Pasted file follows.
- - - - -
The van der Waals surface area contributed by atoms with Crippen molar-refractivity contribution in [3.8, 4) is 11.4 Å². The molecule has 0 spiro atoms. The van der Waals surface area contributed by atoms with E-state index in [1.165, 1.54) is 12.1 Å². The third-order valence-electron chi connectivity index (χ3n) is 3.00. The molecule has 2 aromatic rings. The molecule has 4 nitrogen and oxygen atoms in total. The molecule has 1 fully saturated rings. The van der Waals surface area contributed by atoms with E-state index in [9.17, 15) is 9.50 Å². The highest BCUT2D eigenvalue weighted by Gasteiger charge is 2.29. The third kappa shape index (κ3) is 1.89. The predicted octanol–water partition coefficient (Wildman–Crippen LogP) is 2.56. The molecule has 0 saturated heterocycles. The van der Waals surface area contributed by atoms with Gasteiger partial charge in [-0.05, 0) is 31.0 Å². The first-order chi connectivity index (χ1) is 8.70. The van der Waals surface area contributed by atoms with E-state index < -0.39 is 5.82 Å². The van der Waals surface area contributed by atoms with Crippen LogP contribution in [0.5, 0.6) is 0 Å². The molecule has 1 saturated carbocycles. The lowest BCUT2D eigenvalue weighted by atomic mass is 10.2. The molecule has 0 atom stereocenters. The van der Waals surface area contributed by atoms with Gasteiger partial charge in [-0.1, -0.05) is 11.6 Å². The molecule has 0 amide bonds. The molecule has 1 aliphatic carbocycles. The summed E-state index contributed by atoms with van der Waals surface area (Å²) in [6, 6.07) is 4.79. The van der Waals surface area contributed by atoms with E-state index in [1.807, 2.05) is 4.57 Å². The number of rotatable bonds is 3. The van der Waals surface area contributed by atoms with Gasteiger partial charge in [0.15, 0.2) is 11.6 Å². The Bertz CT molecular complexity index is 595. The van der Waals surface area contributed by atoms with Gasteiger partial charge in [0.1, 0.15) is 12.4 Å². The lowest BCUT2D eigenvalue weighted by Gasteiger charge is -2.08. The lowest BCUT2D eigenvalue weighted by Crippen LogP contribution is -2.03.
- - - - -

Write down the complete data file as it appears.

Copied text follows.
The van der Waals surface area contributed by atoms with Crippen molar-refractivity contribution in [3.8, 4) is 11.4 Å². The molecule has 0 spiro atoms. The van der Waals surface area contributed by atoms with E-state index in [1.165, 1.54) is 12.1 Å². The third-order valence-electron chi connectivity index (χ3n) is 3.00. The molecule has 2 aromatic rings. The molecule has 4 nitrogen and oxygen atoms in total. The molecule has 1 fully saturated rings. The van der Waals surface area contributed by atoms with E-state index in [9.17, 15) is 9.50 Å². The highest BCUT2D eigenvalue weighted by Gasteiger charge is 2.29. The third kappa shape index (κ3) is 1.89. The predicted octanol–water partition coefficient (Wildman–Crippen LogP) is 2.56. The molecule has 0 saturated heterocycles. The van der Waals surface area contributed by atoms with Gasteiger partial charge in [-0.05, 0) is 31.0 Å². The first-order chi connectivity index (χ1) is 8.70. The van der Waals surface area contributed by atoms with E-state index < -0.39 is 5.82 Å². The van der Waals surface area contributed by atoms with Crippen LogP contribution in [0.5, 0.6) is 0 Å². The molecule has 1 saturated carbocycles. The lowest BCUT2D eigenvalue weighted by atomic mass is 10.2. The molecule has 0 atom stereocenters. The van der Waals surface area contributed by atoms with Gasteiger partial charge in [-0.1, -0.05) is 11.6 Å². The molecule has 0 amide bonds. The molecule has 1 aliphatic carbocycles. The summed E-state index contributed by atoms with van der Waals surface area (Å²) in [6, 6.07) is 4.79. The van der Waals surface area contributed by atoms with E-state index in [1.807, 2.05) is 4.57 Å². The number of rotatable bonds is 3. The van der Waals surface area contributed by atoms with Gasteiger partial charge in [0.15, 0.2) is 11.6 Å². The Bertz CT molecular complexity index is 595. The van der Waals surface area contributed by atoms with Gasteiger partial charge in [0.1, 0.15) is 12.4 Å². The lowest BCUT2D eigenvalue weighted by Gasteiger charge is -2.08. The lowest BCUT2D eigenvalue weighted by Crippen LogP contribution is -2.03.